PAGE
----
Gerald Finzi's Requiem da Camera (op. 3b, 1924), with Particular Emphasis on Editorial Problems in its Third Movement

Persistent Link:
http://hdl.handle.net/10150/283652
Title:
Gerald Finzi's Requiem da Camera (op. 3b, 1924), with Particular Emphasis on Editorial Problems in its Third Movement
Author:
Cook, Casey
Issue Date:
2013
Publisher:
The University of Arizona.
Rights:
Copyright © is held by the author. Digital access to this material is made possible by the University Libraries, University of Arizona. Further transmission, reproduction or presentation (such as public display or performance) of protected items is prohibited except with permission of the author.
Abstract:
English composer Gerald Finzi's (1901-1956) early life was plagued by the deaths of close friends and family, and the beginning of the first world war. Before his eighteenth birthday, Finzi lost his three brothers, his father and his beloved composition teacher. To mourn these deaths and perhaps as a reaction to the first world war, Finzi began to compose his Requiem da Camera (op. 3b, 1924). Finzi completed three movements of this four-movement work during his lifetime, and left sketches for the completion of the unfinished third movement. Beginning in 1984, Philip Thomas, with the blessing of the Finzi family and the Finzi Trust, began examining the extant sketches in an attempt to complete the unfinished third movement. Thomas completed and published his edition of the Requiem da Camera in 1992. After a careful examination of this completion, a number of editorial questions were raised. This document was created to address these questions. It sets out historical parameters to provide context for Finzi's original composition, goes on to describe the development of liturgical and non-liturgical requiem composition, and discusses the development of British non-liturgical requiem (and requiem-like) compositions in the twentieth century. Thomas's completed third movement is compared to Finzi's source material. Four major areas of discrepancy are presented and examined to bring the movement closer to Finzi's original compositional intent. The document concludes with a new completion of the third movement. It combines the work of Finzi and Thomas, along with information gleaned in the process of creating this document, the remainder of the original Finzi composition, and other of Finzi's compositions with similar qualities from this era.
Type:
text; Electronic Dissertation
Keywords:
Camera; Choral; Finzi; Requiem; World War I; Music; British
Degree Name:
D.M.A.
Degree Level:
doctoral
Degree Program:
Graduate College; Music
Degree Grantor:
University of Arizona
Advisor:
Chamberlain, Bruce B.

Full metadata record

DC FieldValue Language
dc.language.isoenen_US
dc.titleGerald Finzi's Requiem da Camera (op. 3b, 1924), with Particular Emphasis on Editorial Problems in its Third Movementen_US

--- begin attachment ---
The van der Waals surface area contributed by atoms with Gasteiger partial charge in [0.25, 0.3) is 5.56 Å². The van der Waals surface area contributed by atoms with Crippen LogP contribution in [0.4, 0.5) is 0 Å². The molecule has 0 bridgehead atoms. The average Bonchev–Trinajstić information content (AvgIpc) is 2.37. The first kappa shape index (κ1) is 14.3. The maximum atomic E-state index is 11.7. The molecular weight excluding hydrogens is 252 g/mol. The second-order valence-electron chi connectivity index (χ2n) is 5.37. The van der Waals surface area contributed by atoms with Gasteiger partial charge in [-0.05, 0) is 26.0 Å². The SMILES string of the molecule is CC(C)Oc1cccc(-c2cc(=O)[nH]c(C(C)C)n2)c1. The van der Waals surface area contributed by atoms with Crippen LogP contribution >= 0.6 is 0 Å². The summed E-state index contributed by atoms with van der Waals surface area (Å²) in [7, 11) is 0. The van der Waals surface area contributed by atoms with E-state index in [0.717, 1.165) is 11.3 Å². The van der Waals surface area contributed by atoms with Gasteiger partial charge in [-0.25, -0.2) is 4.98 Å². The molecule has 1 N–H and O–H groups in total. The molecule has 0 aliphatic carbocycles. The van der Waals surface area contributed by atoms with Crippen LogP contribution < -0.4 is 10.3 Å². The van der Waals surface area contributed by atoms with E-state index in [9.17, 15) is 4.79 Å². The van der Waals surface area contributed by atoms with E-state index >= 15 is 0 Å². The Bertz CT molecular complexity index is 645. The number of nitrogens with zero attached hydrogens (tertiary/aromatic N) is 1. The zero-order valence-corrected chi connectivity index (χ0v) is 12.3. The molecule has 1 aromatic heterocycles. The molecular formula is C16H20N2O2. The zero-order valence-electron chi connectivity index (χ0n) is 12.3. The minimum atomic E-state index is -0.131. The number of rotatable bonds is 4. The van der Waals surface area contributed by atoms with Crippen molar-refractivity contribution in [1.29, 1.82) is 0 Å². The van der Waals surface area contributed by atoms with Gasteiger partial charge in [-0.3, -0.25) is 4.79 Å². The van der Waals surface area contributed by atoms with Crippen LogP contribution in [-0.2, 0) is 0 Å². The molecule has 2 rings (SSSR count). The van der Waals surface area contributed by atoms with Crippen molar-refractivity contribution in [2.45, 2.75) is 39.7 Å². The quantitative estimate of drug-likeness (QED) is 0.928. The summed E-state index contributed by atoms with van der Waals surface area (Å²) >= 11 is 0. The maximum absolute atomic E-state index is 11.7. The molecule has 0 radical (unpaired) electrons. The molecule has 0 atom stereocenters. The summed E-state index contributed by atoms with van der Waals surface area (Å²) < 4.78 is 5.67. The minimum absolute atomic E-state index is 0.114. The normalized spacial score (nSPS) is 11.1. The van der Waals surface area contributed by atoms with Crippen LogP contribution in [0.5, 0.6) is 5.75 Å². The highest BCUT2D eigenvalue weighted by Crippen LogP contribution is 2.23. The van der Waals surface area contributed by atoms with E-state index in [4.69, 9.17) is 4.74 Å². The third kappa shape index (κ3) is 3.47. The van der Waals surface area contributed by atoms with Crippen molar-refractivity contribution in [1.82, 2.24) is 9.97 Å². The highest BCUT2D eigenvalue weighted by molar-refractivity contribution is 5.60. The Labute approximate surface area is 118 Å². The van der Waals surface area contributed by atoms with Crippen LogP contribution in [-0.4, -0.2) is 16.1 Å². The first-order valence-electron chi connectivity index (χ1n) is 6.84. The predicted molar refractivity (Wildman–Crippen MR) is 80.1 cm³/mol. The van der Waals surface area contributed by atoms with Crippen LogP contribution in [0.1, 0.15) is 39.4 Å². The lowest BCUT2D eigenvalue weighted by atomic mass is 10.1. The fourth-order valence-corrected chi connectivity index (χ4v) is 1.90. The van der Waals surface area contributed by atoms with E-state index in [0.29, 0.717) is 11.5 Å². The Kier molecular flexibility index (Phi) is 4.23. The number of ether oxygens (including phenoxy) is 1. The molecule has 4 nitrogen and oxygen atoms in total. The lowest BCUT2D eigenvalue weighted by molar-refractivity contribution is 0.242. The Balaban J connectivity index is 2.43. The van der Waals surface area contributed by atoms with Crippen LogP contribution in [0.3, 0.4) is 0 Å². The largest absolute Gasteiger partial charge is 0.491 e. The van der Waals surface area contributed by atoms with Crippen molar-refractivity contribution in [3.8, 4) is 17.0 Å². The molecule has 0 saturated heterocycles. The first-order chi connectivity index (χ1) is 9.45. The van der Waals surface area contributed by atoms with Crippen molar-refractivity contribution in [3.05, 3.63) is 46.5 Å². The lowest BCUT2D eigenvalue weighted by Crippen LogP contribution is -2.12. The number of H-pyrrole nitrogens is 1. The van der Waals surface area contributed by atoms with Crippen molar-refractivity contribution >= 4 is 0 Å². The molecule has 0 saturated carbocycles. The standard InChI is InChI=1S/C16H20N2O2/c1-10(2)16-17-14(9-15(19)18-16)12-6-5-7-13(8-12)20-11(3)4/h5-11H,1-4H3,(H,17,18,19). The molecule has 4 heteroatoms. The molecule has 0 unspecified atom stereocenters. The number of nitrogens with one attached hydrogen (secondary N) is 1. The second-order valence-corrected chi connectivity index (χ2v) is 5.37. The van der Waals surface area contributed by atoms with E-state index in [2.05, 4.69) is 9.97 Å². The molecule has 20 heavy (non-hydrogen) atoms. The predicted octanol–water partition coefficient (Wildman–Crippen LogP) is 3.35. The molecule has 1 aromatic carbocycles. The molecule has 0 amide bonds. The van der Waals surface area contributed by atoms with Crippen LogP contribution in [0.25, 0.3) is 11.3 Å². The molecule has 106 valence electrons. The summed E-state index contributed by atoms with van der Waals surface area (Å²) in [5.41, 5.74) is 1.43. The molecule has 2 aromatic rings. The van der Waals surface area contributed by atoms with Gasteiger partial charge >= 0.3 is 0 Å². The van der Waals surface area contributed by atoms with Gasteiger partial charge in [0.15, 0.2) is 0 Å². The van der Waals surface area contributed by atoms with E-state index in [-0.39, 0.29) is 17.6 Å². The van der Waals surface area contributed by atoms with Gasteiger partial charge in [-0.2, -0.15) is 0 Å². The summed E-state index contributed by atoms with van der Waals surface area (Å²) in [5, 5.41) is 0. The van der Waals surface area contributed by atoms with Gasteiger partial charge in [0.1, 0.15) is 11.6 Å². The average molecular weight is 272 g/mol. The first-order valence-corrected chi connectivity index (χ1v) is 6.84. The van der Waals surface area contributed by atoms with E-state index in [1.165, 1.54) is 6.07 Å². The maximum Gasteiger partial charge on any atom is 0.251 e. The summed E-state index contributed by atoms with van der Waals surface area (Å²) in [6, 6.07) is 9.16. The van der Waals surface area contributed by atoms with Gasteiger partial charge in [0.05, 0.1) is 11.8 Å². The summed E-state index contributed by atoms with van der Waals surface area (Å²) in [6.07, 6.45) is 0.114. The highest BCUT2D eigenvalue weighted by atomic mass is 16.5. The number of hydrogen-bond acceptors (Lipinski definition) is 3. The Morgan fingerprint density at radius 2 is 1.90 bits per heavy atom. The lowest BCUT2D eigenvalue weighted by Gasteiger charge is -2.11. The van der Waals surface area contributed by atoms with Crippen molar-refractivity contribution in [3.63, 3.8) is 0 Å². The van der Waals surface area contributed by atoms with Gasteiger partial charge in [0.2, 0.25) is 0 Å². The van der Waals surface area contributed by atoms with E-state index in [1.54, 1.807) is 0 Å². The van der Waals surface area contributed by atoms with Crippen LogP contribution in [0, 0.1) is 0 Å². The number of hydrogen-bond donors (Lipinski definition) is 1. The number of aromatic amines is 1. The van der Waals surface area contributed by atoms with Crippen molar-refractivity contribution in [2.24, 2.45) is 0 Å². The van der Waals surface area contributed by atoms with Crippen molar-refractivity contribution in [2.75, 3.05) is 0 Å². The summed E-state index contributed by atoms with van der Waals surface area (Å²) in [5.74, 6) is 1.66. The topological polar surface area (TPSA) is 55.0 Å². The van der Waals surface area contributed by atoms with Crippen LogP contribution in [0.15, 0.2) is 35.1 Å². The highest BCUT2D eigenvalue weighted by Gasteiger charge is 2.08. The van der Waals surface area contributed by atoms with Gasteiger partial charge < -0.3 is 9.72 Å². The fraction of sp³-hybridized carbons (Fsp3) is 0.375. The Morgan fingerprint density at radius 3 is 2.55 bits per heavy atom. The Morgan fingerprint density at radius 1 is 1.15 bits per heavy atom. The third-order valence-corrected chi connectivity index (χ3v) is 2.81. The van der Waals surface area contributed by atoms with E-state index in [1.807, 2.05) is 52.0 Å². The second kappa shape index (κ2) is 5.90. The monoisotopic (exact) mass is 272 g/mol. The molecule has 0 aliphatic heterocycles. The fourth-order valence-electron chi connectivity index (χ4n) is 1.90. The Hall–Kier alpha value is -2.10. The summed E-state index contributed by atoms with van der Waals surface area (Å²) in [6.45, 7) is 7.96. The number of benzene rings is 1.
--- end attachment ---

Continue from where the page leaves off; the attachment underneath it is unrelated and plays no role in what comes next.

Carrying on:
dc.creatorCook, Caseyen_US
dc.contributor.authorCook, Caseyen_US
dc.date.issued2013-
dc.publisherThe University of Arizona.en_US
dc.rightsCopyright © is held by the author. Digital access to this material is made possible by the University Libraries, University of Arizona. Further transmission, reproduction or presentation (such as public display or performance) of protected items is prohibited except with permission of the author.en_US
dc.description.abstractEnglish composer Gerald Finzi's (1901-1956) early life was plagued by the deaths of close friends and family, and the beginning of the first world war. Before his eighteenth birthday, Finzi lost his three brothers, his father and his beloved composition teacher. To mourn these deaths and perhaps as a reaction to the first world war, Finzi began to compose his Requiem da Camera (op. 3b, 1924). Finzi completed three movements of this four-movement work during his lifetime, and left sketches for the completion of the unfinished third movement. Beginning in 1984, Philip Thomas, with the blessing of the Finzi family and the Finzi Trust, began examining the extant sketches in an attempt to complete the unfinished third movement. Thomas completed and published his edition of the Requiem da Camera in 1992. After a careful examination of this completion, a number of editorial questions were raised. This document was created to address these questions. It sets out historical parameters to provide context for Finzi's original composition, goes on to describe the development of liturgical and non-liturgical requiem composition, and discusses the development of British non-liturgical requiem (and requiem-like) compositions in the twentieth century. Thomas's completed third movement is compared to Finzi's source material. Four major areas of discrepancy are presented and examined to bring the movement closer to Finzi's original compositional intent. The document concludes with a new completion of the third movement. It combines the work of Finzi and Thomas, along with information gleaned in the process of creating this document, the remainder of the original Finzi composition, and other of Finzi's compositions with similar qualities from this era.en_US
dc.typetexten_US
dc.typeElectronic Dissertationen_US
dc.subjectCameraen_US
dc.subjectChoralen_US
dc.subjectFinzien_US
dc.subjectRequiemen_US
dc.subjectWorld War Ien_US
dc.subjectMusicen_US
dc.subjectBritishen_US
thesis.degree.nameD.M.A.en_US
thesis.degree.leveldoctoralen_US
thesis.degree.disciplineGraduate Collegeen_US
thesis.degree.disciplineMusicen_US
thesis.degree.grantorUniversity of Arizonaen_US
dc.contributor.advisorChamberlain, Bruce B.en_US
dc.contributor.committeememberSchauer, Elizabethen_US
dc.contributor.committeememberHanson, Greggen_US
dc.contributor.committeememberChamberlain, Bruce B.en_US
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